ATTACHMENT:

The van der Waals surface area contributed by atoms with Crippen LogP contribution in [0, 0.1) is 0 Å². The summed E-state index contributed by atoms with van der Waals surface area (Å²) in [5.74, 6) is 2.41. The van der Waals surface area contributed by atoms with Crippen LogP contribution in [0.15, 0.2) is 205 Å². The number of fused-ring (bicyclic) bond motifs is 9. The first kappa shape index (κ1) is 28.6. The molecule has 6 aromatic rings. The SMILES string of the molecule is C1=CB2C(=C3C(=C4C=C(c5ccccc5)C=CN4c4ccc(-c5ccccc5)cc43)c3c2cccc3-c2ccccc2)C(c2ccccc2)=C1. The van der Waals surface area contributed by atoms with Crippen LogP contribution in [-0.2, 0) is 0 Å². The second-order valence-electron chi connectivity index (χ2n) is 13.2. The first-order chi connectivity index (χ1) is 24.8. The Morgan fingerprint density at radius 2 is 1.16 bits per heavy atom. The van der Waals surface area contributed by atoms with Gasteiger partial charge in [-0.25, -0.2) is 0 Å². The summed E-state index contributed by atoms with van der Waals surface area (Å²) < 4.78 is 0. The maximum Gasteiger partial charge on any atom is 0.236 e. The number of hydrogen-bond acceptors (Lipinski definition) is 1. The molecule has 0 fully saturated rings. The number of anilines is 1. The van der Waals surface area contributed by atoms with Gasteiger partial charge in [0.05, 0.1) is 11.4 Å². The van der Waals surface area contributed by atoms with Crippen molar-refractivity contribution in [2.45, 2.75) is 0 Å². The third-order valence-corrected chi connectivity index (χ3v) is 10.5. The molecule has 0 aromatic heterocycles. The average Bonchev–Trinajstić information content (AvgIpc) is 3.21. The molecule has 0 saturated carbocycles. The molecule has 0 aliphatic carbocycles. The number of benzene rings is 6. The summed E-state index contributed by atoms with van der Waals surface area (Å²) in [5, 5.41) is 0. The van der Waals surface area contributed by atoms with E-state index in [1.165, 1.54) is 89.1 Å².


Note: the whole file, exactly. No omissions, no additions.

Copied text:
The van der Waals surface area contributed by atoms with Crippen LogP contribution in [0, 0.1) is 0 Å². The summed E-state index contributed by atoms with van der Waals surface area (Å²) in [5.74, 6) is 2.41. The van der Waals surface area contributed by atoms with Crippen LogP contribution in [0.15, 0.2) is 205 Å². The number of fused-ring (bicyclic) bond motifs is 9. The first kappa shape index (κ1) is 28.6. The molecule has 6 aromatic rings. The SMILES string of the molecule is C1=CB2C(=C3C(=C4C=C(c5ccccc5)C=CN4c4ccc(-c5ccccc5)cc43)c3c2cccc3-c2ccccc2)C(c2ccccc2)=C1. The van der Waals surface area contributed by atoms with Crippen LogP contribution in [-0.2, 0) is 0 Å². The second-order valence-electron chi connectivity index (χ2n) is 13.2. The first-order chi connectivity index (χ1) is 24.8. The Morgan fingerprint density at radius 2 is 1.16 bits per heavy atom. The van der Waals surface area contributed by atoms with Gasteiger partial charge in [-0.25, -0.2) is 0 Å². The summed E-state index contributed by atoms with van der Waals surface area (Å²) < 4.78 is 0. The maximum Gasteiger partial charge on any atom is 0.236 e. The number of hydrogen-bond acceptors (Lipinski definition) is 1. The molecule has 0 fully saturated rings. The number of anilines is 1. The van der Waals surface area contributed by atoms with Gasteiger partial charge in [0.05, 0.1) is 11.4 Å². The van der Waals surface area contributed by atoms with Crippen molar-refractivity contribution in [2.45, 2.75) is 0 Å². The third-order valence-corrected chi connectivity index (χ3v) is 10.5. The molecule has 0 aromatic heterocycles. The average Bonchev–Trinajstić information content (AvgIpc) is 3.21. The molecule has 0 saturated carbocycles. The molecule has 0 aliphatic carbocycles. The number of benzene rings is 6. The summed E-state index contributed by atoms with van der Waals surface area (Å²) in [5, 5.41) is 0. The van der Waals surface area contributed by atoms with E-state index in [1.165, 1.54) is 89.1 Å².